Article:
Crypto geeks will be delighted at Tom's latest release “Discovery of Public Key Cryptography with Whitfield Diffie’(Discovery of Public Key Cryptography with Whitfield Diffie (2015 Turing Award)' featuring Whitfield Diffie, at ease in an armchair, warmly recounting memories of the past fifty years that include his groundbreaking contributions to public-key cryptography.

While we may all be maths fans, the intricacy of each specialism, cryptography being no exception, can easily go over your head if you’ve not had the joy of studying it. But it seems a shame to miss out on fresh Tom Rocks Maths content! Here’s five things you need to know about Whitfield Diffie and his work.

  1. Where it all began..

Born in Washington D.C in 1944, Diffie was never far from the world of academia. His father, Bailey, had a doctorate degree in Iberian history which he taught at the City College of New York and his mother, Justine, was a writer and scholar. This connection to the College was one of the initial catalysts for Diffie’s passion in cryptography (as he discusses with Tom), his father often bringing him books from the college’s expansive library. When Whitfiled was just 10 years old, crypto was a common theme for these texts.

Despite the initial interest in his future field, his focus was on pure maths in the early years of his degree. While studying for his undergraduate degree at MIT, he particularly enjoyed partial differential equations and topology, only taking up computer programming as he felt the need to ‘cultivate a practical skill set’.

Aged 25, Diffie became a research programmer at the Stanford Artificial Intelligence Laboratory, working on correctness problems and LISP. His interest in cryptography and cyber security was ignited by mentor John McCarthy, a founder of the discipline of AI.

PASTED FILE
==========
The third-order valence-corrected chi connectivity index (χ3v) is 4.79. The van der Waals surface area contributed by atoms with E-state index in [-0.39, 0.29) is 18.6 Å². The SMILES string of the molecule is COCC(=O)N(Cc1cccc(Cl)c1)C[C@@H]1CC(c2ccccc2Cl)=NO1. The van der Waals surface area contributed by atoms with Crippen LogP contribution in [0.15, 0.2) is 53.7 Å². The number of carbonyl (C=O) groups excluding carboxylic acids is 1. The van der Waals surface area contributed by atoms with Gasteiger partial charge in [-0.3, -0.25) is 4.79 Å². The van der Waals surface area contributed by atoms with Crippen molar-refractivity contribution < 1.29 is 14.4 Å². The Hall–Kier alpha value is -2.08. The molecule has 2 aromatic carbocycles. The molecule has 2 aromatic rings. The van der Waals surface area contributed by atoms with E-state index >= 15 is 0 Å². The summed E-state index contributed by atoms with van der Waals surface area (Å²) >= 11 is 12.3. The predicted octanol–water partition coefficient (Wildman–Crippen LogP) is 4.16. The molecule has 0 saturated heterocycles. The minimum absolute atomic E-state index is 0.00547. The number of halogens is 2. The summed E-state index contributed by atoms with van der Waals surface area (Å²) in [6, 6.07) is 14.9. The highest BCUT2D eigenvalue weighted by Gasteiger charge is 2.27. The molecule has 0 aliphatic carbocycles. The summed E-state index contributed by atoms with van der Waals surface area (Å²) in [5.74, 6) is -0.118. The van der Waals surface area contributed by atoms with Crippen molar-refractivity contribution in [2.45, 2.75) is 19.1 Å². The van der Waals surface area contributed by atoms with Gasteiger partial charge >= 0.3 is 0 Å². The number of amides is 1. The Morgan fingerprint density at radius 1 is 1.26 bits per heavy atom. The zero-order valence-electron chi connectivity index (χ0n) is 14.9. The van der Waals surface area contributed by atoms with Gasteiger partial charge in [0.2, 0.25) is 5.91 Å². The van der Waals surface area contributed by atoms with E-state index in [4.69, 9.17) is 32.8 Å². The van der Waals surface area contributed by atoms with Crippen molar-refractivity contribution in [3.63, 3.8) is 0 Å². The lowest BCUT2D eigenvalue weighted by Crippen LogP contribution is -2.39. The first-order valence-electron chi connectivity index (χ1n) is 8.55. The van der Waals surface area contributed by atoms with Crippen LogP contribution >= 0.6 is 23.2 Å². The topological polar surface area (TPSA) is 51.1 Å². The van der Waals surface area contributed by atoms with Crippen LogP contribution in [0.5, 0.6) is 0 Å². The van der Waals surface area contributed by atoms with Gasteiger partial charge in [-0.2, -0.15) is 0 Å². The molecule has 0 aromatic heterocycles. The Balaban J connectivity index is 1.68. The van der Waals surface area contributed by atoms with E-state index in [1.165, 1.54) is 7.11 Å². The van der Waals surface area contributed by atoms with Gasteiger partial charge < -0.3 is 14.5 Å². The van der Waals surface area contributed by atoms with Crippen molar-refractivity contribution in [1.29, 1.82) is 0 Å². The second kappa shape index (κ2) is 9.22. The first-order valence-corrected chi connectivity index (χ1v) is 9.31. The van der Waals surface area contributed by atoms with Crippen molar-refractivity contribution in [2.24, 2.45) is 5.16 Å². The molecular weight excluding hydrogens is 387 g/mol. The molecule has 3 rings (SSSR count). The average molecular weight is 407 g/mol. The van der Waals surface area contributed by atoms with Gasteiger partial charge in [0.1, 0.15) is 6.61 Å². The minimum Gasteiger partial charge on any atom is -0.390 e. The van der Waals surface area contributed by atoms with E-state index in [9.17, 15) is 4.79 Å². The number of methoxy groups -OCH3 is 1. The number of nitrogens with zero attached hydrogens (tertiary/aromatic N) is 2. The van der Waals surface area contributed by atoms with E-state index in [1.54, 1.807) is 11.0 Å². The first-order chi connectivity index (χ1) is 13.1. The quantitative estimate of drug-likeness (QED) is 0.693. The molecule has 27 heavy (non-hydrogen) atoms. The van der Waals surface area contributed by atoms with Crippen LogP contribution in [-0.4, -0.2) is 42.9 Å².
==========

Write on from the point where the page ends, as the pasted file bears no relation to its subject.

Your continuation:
1. But what is public key cryptography?

In cryptography, a key is a piece of information used for scrambling data so that it appears random. If you put coherent ‘plain text’ data through an algorithm that uses a key, the data comes out the other side as completely random data. With the right decryption key, it can be put back to the original data.

Public-key cryptography is a method of encrypting the data that uses two keys, a ‘public key’ that is available for anyone to use and a ‘private key’. If data has been encrypted with the public key then it can only be decrypted with the private key, and likewise if the private key is used to encrypt, only the public can decrypt.

  1. That Paper

New Directions in Cryptography is quite an understated title for a paper that solved one of the fundamental problems of cryptography. In 1976, Diffie worked with Martin Hellman to publish their ideas of this ‘dual-key’ system, a concept that revolutionised cryptography and dismantled the monopoly that had previously existed, whereby government entities controlled cryptographic technology and who could access it. Their work instead gave that power to individuals. 

  1. And now?

Since his breakthrough, Diffie has been in high demand in both business and academia. His impressive CV includes cyber security and engineering roles at top companies in California such as Northern Telecom and Sun Microsystems. In recent years he’s found his way back to universities, working as visiting professor at Royal Holloway, University of London, and currently Zhejiang University in China.

  1. Not forgetting some impressive accolades..

The most prestigious of his awards is undoubtedly the Turing Prize which he was awarded in 2015 alongside Hellman for his contributions to computer science. He has an honorary doctorate from the Swiss Institute of Technology, is a visiting fellow of the Isaac Newton Institute and in 2011 was inducted into the National Inventors Hall of Fame.